Monday, December 13, 2010

Is it really Epic?

Everyday when I leave my house I hear a teenager or a hipster wanna be declare something to be "epic." In zero of these cases is the thing actually epic. Today I threw something in the trash which is a common thing to do. We all do it every day. I'll admit, with my head bowed in pure humility that it was pretty crazy shot. It was a skill shot and not a luck shot. It was honestly an impressive shot. The girl watching claimed it to be an epic shot. My heart cringed. That shot was in no way epic. You may be thinking, "well some things actually are epic." True. Some things in fact actually are epic. However, if something actually epic were to occur it would change the world. It is extremely unlikely that any reader of this blog with encounter anything epic in their lives. You should stop using the word unless you are describing something that is actually epic.

Actual epics you may have heard of include: Gilgamesh, the Odyssey, the Iliad, Beowulf, King Arthur's search for the Holy Grail, and Paradise Lost.

Of course there are many many more, but again they are, for the most part, made up stories.

Now, a rant without helpful information is useless. I want to help you. So, here are some rules to determine if something was epic or not.

1. An epic will start in the middle or end of the story and will flash back to the beginning.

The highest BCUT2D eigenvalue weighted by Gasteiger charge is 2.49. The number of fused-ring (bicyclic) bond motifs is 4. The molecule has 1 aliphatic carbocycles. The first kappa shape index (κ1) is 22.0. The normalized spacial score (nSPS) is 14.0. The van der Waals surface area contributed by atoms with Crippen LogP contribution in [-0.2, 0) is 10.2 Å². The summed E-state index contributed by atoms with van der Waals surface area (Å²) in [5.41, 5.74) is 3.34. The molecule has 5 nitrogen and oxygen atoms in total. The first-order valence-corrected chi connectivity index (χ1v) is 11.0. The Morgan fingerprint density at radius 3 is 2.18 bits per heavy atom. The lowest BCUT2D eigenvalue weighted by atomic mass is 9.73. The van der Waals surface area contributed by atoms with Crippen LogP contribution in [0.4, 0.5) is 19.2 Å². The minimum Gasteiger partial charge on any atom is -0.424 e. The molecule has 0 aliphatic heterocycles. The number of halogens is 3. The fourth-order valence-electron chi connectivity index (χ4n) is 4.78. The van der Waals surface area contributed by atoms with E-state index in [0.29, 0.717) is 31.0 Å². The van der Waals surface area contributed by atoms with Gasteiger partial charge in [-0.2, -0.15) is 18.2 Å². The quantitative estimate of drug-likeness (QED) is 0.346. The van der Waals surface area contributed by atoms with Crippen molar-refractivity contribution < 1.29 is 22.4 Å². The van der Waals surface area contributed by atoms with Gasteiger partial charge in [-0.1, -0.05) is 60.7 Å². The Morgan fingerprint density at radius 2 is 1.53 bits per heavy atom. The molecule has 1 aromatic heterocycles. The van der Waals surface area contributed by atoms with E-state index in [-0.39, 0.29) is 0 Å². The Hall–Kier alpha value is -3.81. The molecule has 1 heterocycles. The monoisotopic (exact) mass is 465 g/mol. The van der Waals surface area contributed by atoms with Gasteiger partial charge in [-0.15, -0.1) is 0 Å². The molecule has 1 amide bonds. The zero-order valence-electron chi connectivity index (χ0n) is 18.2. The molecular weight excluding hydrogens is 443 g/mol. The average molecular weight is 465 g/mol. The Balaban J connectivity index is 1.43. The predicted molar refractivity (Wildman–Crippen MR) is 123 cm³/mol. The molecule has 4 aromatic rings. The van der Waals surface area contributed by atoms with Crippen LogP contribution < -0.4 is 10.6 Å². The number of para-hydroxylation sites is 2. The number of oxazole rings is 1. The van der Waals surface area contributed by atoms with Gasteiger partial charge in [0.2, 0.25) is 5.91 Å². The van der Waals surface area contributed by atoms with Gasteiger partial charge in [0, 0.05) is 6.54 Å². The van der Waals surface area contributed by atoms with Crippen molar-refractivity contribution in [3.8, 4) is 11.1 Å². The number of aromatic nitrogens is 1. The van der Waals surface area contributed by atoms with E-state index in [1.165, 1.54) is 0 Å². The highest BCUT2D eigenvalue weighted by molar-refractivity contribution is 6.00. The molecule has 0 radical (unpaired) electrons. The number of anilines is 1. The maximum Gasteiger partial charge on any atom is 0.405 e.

2. An epic will cover a vast setting. This will include many nations, the world or even the universe. (not the distance form my hand to the trash)
3. the person telling the story will begin by asking a muse to help them and to inspire them to tell the story in a truly amazing fashion worthy of the events of the story
4. It begins with the statement of a theme (think about how the theme of Beowolf was to slay the Grendle, or how Odyssius just wanted to return home)
5. Do you know what an epithet is? Well, you need to know if you're going to claim something to be epic because epics have epithets.
6. An epic will contain long lists (lists of the heros deeds, places he's been, monsters he's defeated, etc. )
7. An epic features long and formal speeches. Gilgamesh has plenty of those if you need examples.
8. Epics will involve the divine intervention in the affairs of our hero or other humans in the story. If there are no Gods or other divine beings in the story it is not an epic. Neither Zeus, Ra or any other god was involved in my trash shot.
9. The hero of your story will embody all the values of a civilization. I believe in these days that no hero from any nation could arise to embody this characteristic of an epic. You'd have to invent one.

1 comment:

Joshua Rowley said...

Rowdy, I'm so very glad that you are blogging a bit again. I missed it a little.

And for the whole epic conversation... I think that this post is epic (kidding kidding, though you're still going to punch me for writing it). No, in all seriousness, I completely agree with you on this one. In fact there is a certain person we both know who I immediately think of when referring to the use of the word 'epic' out of context (in fact I don't believe I've ever heard them use the word epic in the correct context, and they use it daily). Man, now I'm just annoyed.

Merrrrry... Happy!